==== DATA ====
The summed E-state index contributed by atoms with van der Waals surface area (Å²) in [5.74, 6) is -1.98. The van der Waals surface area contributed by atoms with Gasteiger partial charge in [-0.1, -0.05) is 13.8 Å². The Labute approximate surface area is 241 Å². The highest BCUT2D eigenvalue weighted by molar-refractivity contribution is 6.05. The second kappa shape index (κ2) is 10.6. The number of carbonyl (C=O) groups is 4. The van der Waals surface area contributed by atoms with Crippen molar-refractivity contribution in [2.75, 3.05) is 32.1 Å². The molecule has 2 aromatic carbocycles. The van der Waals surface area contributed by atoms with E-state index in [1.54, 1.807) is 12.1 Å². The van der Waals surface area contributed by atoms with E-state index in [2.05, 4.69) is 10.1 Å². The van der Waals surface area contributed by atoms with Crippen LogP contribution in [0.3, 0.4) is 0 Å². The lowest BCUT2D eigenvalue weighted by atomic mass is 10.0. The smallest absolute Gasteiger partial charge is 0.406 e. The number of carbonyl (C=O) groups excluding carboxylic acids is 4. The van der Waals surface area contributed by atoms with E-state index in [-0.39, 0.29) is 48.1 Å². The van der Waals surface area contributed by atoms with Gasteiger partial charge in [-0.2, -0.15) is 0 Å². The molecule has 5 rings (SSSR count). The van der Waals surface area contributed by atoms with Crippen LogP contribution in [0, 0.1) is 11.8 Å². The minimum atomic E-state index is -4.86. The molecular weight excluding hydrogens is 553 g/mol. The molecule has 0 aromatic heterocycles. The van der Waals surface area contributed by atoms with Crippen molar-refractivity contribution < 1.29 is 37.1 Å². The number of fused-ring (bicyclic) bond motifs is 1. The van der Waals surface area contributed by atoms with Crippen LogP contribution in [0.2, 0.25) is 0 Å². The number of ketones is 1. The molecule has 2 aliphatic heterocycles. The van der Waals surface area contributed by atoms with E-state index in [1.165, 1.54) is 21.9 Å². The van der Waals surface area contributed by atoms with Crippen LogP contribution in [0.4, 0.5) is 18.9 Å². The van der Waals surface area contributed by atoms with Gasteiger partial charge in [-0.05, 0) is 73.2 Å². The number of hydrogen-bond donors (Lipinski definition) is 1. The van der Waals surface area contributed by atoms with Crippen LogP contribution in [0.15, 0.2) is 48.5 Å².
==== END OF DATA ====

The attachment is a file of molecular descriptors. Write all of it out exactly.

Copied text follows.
The summed E-state index contributed by atoms with van der Waals surface area (Å²) in [5.74, 6) is -1.98. The van der Waals surface area contributed by atoms with Gasteiger partial charge in [-0.1, -0.05) is 13.8 Å². The Labute approximate surface area is 241 Å². The highest BCUT2D eigenvalue weighted by molar-refractivity contribution is 6.05. The second kappa shape index (κ2) is 10.6. The number of carbonyl (C=O) groups is 4. The van der Waals surface area contributed by atoms with Crippen molar-refractivity contribution in [2.75, 3.05) is 32.1 Å². The molecule has 2 aromatic carbocycles. The van der Waals surface area contributed by atoms with E-state index in [1.54, 1.807) is 12.1 Å². The van der Waals surface area contributed by atoms with E-state index in [2.05, 4.69) is 10.1 Å². The van der Waals surface area contributed by atoms with Crippen LogP contribution in [0.3, 0.4) is 0 Å². The lowest BCUT2D eigenvalue weighted by atomic mass is 10.0. The smallest absolute Gasteiger partial charge is 0.406 e. The number of carbonyl (C=O) groups excluding carboxylic acids is 4. The van der Waals surface area contributed by atoms with E-state index in [-0.39, 0.29) is 48.1 Å². The van der Waals surface area contributed by atoms with Gasteiger partial charge in [-0.2, -0.15) is 0 Å². The molecule has 5 rings (SSSR count). The van der Waals surface area contributed by atoms with Crippen LogP contribution in [0, 0.1) is 11.8 Å². The minimum atomic E-state index is -4.86. The molecular weight excluding hydrogens is 553 g/mol. The molecule has 0 aromatic heterocycles. The van der Waals surface area contributed by atoms with Crippen molar-refractivity contribution < 1.29 is 37.1 Å². The number of fused-ring (bicyclic) bond motifs is 1. The van der Waals surface area contributed by atoms with Crippen LogP contribution in [0.2, 0.25) is 0 Å². The number of ketones is 1. The molecule has 2 aliphatic heterocycles. The van der Waals surface area contributed by atoms with E-state index in [1.165, 1.54) is 21.9 Å². The van der Waals surface area contributed by atoms with Crippen LogP contribution in [0.4, 0.5) is 18.9 Å². The van der Waals surface area contributed by atoms with Gasteiger partial charge in [-0.05, 0) is 73.2 Å². The number of hydrogen-bond donors (Lipinski definition) is 1. The van der Waals surface area contributed by atoms with Crippen LogP contribution in [0.15, 0.2) is 48.5 Å².